I've been wondering on and off today what I would have done if protesters had chained themselves to my platform as I was about to deliver a sermon. This happened to the dean of St Paul's yesterday. As David Ison rose to deliver his sermon at evensong, four protesters from Occupy Faith chained themselves to the pulpit and shouted about the folly of welcoming the money changers into the church (a reference to the fact that bankers are part of the Institute that reflects on Christian approaches to key issues in society).
It seems to have been a good natured affair and a missed opportunity. After shouting a little, the four protesters remained quiet while Ison delivered his prepared text. It's not a bad sermon; it recognises that mistakes were made last year and that there is a need for dialogue to solve the major issues of injustice and division that we face.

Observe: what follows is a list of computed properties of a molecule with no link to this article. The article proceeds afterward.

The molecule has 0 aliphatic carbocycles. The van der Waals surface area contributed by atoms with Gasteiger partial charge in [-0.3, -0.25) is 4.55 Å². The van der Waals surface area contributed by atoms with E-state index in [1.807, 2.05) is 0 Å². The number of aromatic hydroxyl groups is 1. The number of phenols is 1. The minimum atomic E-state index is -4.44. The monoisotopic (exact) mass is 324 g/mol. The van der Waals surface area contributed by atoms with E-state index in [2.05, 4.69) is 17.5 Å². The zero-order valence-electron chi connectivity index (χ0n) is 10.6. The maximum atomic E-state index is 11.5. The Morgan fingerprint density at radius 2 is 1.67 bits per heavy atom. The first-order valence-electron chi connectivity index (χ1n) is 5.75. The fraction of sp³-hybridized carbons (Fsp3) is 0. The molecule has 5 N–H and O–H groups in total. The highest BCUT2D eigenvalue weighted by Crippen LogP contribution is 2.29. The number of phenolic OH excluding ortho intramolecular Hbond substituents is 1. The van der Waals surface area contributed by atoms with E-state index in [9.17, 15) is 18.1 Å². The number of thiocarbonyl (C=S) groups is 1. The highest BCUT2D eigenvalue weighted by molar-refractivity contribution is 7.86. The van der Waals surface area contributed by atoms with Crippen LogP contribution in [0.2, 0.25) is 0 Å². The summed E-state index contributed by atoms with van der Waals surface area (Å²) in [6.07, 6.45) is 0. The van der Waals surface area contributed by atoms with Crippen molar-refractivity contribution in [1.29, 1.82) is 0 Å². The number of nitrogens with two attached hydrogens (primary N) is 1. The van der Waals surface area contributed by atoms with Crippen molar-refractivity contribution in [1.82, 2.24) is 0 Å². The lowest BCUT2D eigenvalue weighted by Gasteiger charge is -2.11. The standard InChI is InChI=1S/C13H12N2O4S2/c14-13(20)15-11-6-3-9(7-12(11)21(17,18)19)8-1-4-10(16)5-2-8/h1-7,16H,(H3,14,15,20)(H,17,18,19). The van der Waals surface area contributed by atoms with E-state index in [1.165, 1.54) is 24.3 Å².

But there was precious little dialogue last night. Invitations have been issued for the group to come and meet with the cathedral authorities. But why did Ison not abandon his script, leave the pulpit and have a conversation with his 'captive audience', chew over some of the issues that occupy has raised for the past year?
Even the Economist - not a journal known for its left-leaning inclinations - has a major report this week arguing that something urgently needs to be done about inequality in the major western economies. Occupy raised this issue a year ago and it will not go away. It demands the attention of politicians and community leaders. And it demands the attention of church leaders which is why yesterday evening was maybe a missed opportunity. Action begins with dialogue and where better to foster dialogue than in the church?